1. Idelalisib plus rituximab improved progression-free survival in patients with relapsing CLL compared to rituximab plus placebo. This benefit was seen across all sub-groups regardless of age, gender, or specific mutations.
2. Adverse events, including “serious” events, were noted to be similar among both groups.
Evidence Rating Level: 1 (Excellent)
Study Rundown: With the unique ability to recognize specific proteins and binding sites, biologic therapies have become the focus of cancer research and treatment. Idelalisib is a new potent inhibitor of a B-cell signaling molecule, phosphatidylinositol 3-kinase (PI3K), which then downregulates over-expressed B-cell genes in chronic lymphocytic leukemia (CLL). The current standard for treating relapsed CLL includes older chemotherapies, each with significant toxicity, thus limiting the treatment options for patients with various other co-morbidities or who are generally elderly and frail. Ironically, these are also the patients most likely to relapse.
This double-blinded, randomized, controlled trial assigned patients to either idelalisib and rituximab or rituximab and placebo. The results showed significantly higher rates of progression-free survival at 24 weeks in the idelalisib group compared to the placebo group (93% vs. 46%; P<0.001). The differences in median time of survival and overall survival were also statistically significant with idelalisib again showing a benefit.
While these preliminary results are promising and there was no significant difference in adverse events reported by both groups, patients in this study were only followed for up to 16 months. More follow-up is required to comment on the long-term safety of idelalisib. Nonetheless, this study shows the efficacy of a new biologic agent in treating relapsing CLL in a population typically with multiple comorbidities that may limit treatment options. Future studies should focus on comparing idelalisib and rituximab to other biologic combinations.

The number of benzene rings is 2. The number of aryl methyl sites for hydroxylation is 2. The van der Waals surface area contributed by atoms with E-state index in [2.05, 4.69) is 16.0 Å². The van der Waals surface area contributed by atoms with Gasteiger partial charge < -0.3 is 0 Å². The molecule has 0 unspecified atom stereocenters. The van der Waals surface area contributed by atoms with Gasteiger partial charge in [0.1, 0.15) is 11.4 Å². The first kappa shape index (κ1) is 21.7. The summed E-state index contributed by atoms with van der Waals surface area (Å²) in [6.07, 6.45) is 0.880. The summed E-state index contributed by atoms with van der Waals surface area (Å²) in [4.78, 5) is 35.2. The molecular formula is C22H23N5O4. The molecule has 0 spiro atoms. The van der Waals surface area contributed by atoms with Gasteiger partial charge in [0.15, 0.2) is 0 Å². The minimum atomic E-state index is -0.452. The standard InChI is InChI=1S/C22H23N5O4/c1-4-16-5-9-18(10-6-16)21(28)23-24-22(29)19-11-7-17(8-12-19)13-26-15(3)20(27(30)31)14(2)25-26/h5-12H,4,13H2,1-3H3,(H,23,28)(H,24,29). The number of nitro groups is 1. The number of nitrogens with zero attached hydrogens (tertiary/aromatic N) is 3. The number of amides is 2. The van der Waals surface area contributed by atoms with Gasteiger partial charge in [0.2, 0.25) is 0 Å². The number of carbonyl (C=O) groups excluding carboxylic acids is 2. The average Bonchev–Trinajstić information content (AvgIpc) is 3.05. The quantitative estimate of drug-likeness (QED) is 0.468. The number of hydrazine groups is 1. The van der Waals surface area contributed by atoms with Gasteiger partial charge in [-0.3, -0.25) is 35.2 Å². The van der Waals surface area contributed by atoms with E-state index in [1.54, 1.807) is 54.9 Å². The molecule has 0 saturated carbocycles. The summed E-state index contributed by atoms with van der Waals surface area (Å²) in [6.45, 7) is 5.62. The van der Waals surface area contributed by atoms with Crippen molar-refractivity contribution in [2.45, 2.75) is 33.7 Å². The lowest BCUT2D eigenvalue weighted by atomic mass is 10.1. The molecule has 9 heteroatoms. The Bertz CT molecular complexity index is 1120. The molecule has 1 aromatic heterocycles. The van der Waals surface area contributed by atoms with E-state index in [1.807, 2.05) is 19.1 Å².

In-Depth [randomized, placebo-controlled, phase 3 study]: This study involved a total of 220 patients randomized equally into two groups: idelalisib and rituximab versus placebo and rituximab. The baseline characteristics were well-matched. The primary endpoint was the rate of progression-free survival. The median progression-free survival was met at 5.5 months in the placebo group but was not reached in the idelalisib group. Progression-free survival among all subgroups showed that idelalisib was superior to placebo; this included subgroups for age, gender, and type of genetic mutation. At 12 months, the overall survival was 92% versus 80% in idelalisib versus placebo groups, respectively (hazard ratio, 0.28; 95%CI, 0.09 to 0.86; p=0.02). Serious adverse events (most frequently pneumonia, pyrexia, and febrile neutropenia) occurred in 40% and 35% of patients in the idelalisib and placebo groups, respectively.
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